E-newsletters are one of the really great tools for communicating with your clients and prospects, but “communication” implies you’ve got something worthwhile to say. And therein lies the rub. One of the most frequent reasons why e-newsletters fail, never making it past their first or second issue, is their authors quickly tire of struggling to come up with something to write about.
We’ve got some suggestions:
Make content planning an ongoing process. Writers who panic when deadline time rolls around and then scurry to “come up with anything” to fill the e-newsletter miss out on opportunities to utilize more appropriate content which may have occurred to them earlier in the cycle and then slipped their minds. Keep a pad on your desk — and in your car — and jot down ideas as they come to you. Imagine how good you’ll feel when it’s time to write and your notes are overflowing with great ideas.
More is NOT better. This is the opposite side of the coin. In an effort to fill space, many writers are tempted to jam everything but the kitchen sink into their e-newsletters without giving any thought to what interests their readers. Then they can’t understand why their click-thrus are minimal or, even worse, their “unsubscribes” outnumber their open rate. When content isn’t targeted, when it’s way too lengthy, readers lose interest fast.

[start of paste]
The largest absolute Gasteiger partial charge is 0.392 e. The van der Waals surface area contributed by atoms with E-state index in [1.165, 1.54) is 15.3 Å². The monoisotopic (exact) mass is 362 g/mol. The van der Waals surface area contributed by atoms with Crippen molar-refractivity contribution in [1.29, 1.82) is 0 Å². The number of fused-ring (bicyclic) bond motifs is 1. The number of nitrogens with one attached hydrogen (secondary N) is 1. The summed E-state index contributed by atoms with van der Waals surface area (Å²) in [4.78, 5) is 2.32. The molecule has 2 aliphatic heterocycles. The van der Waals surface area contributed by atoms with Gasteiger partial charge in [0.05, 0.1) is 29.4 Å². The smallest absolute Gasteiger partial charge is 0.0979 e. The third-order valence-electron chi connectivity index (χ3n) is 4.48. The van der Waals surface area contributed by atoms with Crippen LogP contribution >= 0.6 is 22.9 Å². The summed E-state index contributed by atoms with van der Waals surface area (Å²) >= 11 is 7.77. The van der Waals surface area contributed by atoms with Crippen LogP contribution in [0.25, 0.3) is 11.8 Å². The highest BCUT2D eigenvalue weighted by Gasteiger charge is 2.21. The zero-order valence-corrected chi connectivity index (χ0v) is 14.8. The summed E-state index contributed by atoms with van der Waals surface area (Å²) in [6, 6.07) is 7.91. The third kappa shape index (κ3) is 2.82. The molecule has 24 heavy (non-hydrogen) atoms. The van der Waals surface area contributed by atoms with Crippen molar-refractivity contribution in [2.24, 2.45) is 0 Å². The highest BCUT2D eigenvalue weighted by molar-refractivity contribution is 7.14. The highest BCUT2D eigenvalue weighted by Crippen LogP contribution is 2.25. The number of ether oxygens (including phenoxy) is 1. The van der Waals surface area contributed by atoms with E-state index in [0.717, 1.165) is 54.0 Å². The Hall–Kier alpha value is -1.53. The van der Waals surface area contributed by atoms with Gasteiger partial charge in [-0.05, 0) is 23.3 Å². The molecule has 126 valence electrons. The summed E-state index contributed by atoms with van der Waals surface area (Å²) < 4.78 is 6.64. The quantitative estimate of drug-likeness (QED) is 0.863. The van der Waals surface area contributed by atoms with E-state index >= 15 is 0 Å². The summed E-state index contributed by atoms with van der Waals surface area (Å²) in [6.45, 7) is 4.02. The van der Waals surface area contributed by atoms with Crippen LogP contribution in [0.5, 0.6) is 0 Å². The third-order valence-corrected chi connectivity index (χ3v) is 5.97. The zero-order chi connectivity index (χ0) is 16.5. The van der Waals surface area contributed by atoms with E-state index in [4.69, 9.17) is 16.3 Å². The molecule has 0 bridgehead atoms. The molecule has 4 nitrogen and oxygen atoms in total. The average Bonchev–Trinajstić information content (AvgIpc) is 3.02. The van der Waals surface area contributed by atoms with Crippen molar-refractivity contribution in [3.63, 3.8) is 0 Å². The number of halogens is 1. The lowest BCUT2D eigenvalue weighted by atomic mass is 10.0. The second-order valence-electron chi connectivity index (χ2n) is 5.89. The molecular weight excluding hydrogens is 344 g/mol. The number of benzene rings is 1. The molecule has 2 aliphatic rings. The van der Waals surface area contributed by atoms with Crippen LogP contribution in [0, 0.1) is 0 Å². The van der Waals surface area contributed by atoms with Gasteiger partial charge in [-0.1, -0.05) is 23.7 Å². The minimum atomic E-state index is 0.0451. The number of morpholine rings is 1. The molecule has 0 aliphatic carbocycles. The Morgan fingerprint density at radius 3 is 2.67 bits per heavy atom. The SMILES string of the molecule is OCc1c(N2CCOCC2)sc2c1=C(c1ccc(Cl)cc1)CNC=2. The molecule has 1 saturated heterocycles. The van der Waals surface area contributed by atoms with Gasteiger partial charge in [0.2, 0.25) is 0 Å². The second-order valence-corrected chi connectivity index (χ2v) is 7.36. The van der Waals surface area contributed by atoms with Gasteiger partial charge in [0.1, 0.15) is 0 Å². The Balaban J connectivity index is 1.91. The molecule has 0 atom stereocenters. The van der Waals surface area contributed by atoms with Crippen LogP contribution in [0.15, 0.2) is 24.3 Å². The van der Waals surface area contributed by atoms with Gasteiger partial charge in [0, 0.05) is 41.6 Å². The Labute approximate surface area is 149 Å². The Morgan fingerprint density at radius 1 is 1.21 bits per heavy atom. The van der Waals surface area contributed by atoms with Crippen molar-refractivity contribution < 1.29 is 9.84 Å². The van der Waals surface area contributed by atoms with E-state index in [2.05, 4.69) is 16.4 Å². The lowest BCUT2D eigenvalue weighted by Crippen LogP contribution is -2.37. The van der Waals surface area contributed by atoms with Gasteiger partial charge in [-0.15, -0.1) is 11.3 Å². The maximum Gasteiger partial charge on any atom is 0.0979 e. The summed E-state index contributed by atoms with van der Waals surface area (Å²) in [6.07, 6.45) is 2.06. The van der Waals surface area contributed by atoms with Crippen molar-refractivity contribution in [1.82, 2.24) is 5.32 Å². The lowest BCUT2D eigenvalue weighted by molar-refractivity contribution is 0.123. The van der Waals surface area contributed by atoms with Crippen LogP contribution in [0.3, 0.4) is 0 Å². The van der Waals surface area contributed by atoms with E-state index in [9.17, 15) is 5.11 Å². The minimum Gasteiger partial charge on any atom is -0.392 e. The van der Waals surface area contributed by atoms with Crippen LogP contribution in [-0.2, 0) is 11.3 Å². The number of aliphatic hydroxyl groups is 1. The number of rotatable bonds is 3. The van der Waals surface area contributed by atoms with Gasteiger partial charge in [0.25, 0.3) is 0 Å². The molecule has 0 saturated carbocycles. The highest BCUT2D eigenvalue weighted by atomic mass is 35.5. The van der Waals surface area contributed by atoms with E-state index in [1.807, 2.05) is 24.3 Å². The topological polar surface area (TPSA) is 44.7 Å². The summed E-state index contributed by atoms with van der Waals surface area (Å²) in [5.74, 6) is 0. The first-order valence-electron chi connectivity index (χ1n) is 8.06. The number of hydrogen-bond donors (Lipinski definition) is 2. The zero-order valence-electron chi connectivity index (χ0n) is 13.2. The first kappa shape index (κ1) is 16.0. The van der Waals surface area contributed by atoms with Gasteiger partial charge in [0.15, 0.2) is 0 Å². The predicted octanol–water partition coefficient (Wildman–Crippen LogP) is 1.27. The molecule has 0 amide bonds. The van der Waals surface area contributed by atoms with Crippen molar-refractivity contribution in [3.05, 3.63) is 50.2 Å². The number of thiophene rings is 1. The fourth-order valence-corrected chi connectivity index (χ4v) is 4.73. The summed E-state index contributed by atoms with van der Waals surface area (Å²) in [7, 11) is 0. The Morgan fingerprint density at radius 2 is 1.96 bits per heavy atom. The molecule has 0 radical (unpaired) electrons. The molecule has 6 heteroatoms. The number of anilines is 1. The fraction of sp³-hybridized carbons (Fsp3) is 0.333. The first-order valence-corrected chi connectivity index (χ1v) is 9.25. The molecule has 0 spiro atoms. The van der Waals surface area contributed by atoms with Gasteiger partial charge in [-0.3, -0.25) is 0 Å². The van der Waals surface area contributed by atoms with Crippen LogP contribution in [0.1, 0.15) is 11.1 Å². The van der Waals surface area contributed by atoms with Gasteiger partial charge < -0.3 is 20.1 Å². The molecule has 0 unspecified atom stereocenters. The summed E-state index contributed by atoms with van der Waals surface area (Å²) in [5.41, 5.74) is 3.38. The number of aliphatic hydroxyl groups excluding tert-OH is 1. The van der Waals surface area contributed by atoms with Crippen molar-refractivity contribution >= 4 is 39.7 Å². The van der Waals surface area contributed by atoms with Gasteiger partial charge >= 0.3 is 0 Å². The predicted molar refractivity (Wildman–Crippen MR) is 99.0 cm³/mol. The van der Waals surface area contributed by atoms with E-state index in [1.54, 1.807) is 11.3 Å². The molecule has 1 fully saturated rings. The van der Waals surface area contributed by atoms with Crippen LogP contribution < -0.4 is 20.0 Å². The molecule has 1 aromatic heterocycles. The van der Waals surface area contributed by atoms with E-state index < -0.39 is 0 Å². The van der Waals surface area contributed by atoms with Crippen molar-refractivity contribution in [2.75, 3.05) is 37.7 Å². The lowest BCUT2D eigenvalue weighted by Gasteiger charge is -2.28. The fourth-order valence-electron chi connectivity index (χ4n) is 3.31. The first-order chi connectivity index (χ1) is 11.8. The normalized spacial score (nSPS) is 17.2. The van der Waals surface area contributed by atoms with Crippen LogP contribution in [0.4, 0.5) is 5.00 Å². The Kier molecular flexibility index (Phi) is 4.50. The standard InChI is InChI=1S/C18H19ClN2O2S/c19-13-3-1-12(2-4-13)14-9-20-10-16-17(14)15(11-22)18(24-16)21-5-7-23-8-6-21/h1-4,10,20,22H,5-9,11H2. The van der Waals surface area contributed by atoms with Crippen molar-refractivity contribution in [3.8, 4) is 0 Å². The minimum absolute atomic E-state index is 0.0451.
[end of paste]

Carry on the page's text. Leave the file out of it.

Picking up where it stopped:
You need to get inspired. Good content doesn’t come out of thin air. You need to know what your readers are talking about and the direction your industry is headed. Read trade papers, go to trade shows, talk to your salespeople about what your clients are discussing. This will help you keep your thinking — and therefore your writing — fresh. If your content isn’t timely, what’s the point of reading it?
Reach down. It may be your e-newsletter but that doesn’t mean that you need to author every word yourself. Reach down and leverage some of the junior members of your organization, especially the ones who are in constant and close contact with your clients and prospects. They know the hot topics and they can bring fresh thinking to the party. A good manager knows how to delegate … and delegating some of the effort that goes into your e-newsletter can only make it a better read.
Paul Hyman is editor-in-chief of OpenMovesPlease Share: